Styria, Austria

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Dachstein Glacier is located in Styria, Austria. In winter, it’s a popular ski destination, but I was lucky enough to experience it at the end of summer. 

Beautiful, right?

Those tiny dots are people hiking the glacier. We hiked a bit, but instead of hiking the whole route opted to climb the rocky hill from where this photo was taken. It had some great views!

In the end, we were glad we didn’t do the whole hike because the clouds started rolling in and it got COLD! I guess that’s what happens were you’re 2,700 meters (8,800 feet) above sea level!

Just for fun, here’s a link to the Dachstein’s website. It has a few options for live cams of the area. Pretty neat. 

And now for some news. I’ve been on hiatus due to the fact that I packed up and moved away from Austria, traveled around California for two weeks and stayed in Colorado for two more weeks. That’s a lot of packing, unpacking and repacking. I’m finally back in Oklahoma where I’ll be spending some much needed family time before I begin my next adventure in (for those of you who don’t already know) VIETNAM!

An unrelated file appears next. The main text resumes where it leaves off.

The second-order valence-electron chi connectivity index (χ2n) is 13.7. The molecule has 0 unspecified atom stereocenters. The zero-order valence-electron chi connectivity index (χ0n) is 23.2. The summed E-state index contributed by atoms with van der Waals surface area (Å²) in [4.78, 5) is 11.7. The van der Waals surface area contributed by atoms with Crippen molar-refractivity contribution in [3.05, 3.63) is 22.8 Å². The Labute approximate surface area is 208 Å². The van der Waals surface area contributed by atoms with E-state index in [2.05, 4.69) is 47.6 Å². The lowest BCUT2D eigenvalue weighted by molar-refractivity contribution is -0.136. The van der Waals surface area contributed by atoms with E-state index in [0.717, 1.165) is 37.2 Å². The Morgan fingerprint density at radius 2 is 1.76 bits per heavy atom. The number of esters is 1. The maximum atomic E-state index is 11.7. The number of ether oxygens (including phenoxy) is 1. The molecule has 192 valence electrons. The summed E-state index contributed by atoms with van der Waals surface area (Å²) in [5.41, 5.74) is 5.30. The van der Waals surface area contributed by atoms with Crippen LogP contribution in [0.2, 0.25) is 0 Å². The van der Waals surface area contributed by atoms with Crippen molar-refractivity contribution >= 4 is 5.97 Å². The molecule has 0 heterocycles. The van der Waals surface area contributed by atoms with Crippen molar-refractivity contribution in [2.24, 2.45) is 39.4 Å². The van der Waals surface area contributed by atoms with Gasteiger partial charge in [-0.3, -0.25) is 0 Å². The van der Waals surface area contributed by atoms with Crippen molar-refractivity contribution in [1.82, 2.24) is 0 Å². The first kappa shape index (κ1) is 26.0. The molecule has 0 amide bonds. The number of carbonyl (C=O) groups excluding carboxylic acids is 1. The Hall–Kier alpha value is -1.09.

Hiking in Styria

Hiking is easily one of my favorite activities. A few weeks ago I FINALLY got the much anticipated chance to go for a weekend of hiking in the Alps. Austria is great. 

These pictures were taken in Styria, Austria near the town of Schladming. (The lighting, etc. is really strange in some of them because both my camera and my boyfriend’s camera died so I was forced to use my phone.)

We found horses!

Oh hey cow.

When hiking in Austria it’s apparently a requirement to stop at an Alm/Hütte and grab a drink and a bite to eat. Traditionally, an Alm is a pasture used during the warmer months to raise cattle, as well as goats and sheep, and produce dairy products (CHEESE…yum). These are found all over the Alps and although they still raise animals, today they are also popular among hikers. The Hütten (literally “huts”) provide thirsty and hungry hikers with ample amounts of alcohol and tasty food like “Schmalzbrot” (um…lard bread? Kidding about the tasty…)

I suppose this would be my vegetarian version of Schmalzbrot. It’s bread (with about an inch of butter) and Styrian cheese. I didn’t really catch exactly how it’s made, just that the tradition of eating it is really old and is just recently coming back into style. The cheese itself is also really old. Kind of like waxy blue cheese. Intense, but interesting. That’s a cider behind my bread. Don’t worry, I also drank water!!